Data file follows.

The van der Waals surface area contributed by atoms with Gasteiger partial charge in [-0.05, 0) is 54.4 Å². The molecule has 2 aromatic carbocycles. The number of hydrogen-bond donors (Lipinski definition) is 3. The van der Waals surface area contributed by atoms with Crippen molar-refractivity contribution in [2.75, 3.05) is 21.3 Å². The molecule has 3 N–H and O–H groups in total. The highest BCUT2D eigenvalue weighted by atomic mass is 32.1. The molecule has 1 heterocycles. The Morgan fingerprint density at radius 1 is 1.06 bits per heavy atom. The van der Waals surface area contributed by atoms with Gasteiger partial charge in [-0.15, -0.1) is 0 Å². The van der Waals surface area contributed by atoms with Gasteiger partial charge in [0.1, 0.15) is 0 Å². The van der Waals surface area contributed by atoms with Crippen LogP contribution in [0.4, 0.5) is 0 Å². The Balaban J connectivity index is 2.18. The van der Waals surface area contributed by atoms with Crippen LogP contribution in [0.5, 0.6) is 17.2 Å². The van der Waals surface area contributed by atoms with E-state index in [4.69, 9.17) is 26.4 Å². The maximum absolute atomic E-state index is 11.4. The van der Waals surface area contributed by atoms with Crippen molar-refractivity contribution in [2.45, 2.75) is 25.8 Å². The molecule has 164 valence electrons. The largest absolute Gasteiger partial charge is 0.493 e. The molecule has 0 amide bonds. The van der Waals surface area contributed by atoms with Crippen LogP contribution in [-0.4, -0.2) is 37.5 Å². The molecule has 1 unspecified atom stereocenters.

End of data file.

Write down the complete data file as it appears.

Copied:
The van der Waals surface area contributed by atoms with Gasteiger partial charge in [-0.05, 0) is 54.4 Å². The molecule has 2 aromatic carbocycles. The number of hydrogen-bond donors (Lipinski definition) is 3. The van der Waals surface area contributed by atoms with Crippen molar-refractivity contribution in [2.75, 3.05) is 21.3 Å². The molecule has 3 N–H and O–H groups in total. The highest BCUT2D eigenvalue weighted by atomic mass is 32.1. The molecule has 1 heterocycles. The Morgan fingerprint density at radius 1 is 1.06 bits per heavy atom. The van der Waals surface area contributed by atoms with Gasteiger partial charge in [-0.15, -0.1) is 0 Å². The van der Waals surface area contributed by atoms with Gasteiger partial charge in [0.1, 0.15) is 0 Å². The van der Waals surface area contributed by atoms with Crippen LogP contribution in [0.4, 0.5) is 0 Å². The Balaban J connectivity index is 2.18. The van der Waals surface area contributed by atoms with Crippen LogP contribution in [0.5, 0.6) is 17.2 Å². The van der Waals surface area contributed by atoms with E-state index in [4.69, 9.17) is 26.4 Å². The maximum absolute atomic E-state index is 11.4. The van der Waals surface area contributed by atoms with Crippen molar-refractivity contribution in [2.45, 2.75) is 25.8 Å². The molecule has 164 valence electrons. The largest absolute Gasteiger partial charge is 0.493 e. The molecule has 0 amide bonds. The van der Waals surface area contributed by atoms with Crippen LogP contribution in [-0.4, -0.2) is 37.5 Å². The molecule has 1 unspecified atom stereocenters.